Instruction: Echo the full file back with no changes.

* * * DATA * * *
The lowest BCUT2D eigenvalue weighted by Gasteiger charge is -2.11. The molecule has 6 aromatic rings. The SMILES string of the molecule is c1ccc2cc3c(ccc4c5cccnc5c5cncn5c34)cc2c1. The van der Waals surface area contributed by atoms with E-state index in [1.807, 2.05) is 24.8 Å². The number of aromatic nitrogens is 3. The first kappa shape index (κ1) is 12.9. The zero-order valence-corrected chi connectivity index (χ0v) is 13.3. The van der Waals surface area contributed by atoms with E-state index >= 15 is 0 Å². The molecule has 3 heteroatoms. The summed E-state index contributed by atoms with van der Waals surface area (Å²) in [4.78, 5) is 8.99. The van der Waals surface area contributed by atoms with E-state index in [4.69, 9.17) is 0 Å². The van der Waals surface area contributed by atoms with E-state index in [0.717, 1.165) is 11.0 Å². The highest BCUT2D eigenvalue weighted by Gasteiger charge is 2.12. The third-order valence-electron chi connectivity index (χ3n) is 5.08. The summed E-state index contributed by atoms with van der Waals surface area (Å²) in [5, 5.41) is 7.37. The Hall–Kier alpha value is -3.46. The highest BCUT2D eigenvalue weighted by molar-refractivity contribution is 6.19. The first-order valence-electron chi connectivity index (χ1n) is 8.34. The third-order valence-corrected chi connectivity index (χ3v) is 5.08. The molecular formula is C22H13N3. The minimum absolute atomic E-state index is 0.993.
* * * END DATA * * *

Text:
The lowest BCUT2D eigenvalue weighted by Gasteiger charge is -2.11. The molecule has 6 aromatic rings. The SMILES string of the molecule is c1ccc2cc3c(ccc4c5cccnc5c5cncn5c34)cc2c1. The van der Waals surface area contributed by atoms with E-state index in [1.807, 2.05) is 24.8 Å². The number of aromatic nitrogens is 3. The first kappa shape index (κ1) is 12.9. The zero-order valence-corrected chi connectivity index (χ0v) is 13.3. The van der Waals surface area contributed by atoms with E-state index >= 15 is 0 Å². The molecule has 3 heteroatoms. The summed E-state index contributed by atoms with van der Waals surface area (Å²) in [4.78, 5) is 8.99. The van der Waals surface area contributed by atoms with E-state index in [4.69, 9.17) is 0 Å². The van der Waals surface area contributed by atoms with E-state index in [0.717, 1.165) is 11.0 Å². The highest BCUT2D eigenvalue weighted by Gasteiger charge is 2.12. The third-order valence-electron chi connectivity index (χ3n) is 5.08. The summed E-state index contributed by atoms with van der Waals surface area (Å²) in [5, 5.41) is 7.37. The Hall–Kier alpha value is -3.46. The highest BCUT2D eigenvalue weighted by molar-refractivity contribution is 6.19. The first-order valence-electron chi connectivity index (χ1n) is 8.34. The third-order valence-corrected chi connectivity index (χ3v) is 5.08. The molecular formula is C22H13N3. The minimum absolute atomic E-state index is 0.993.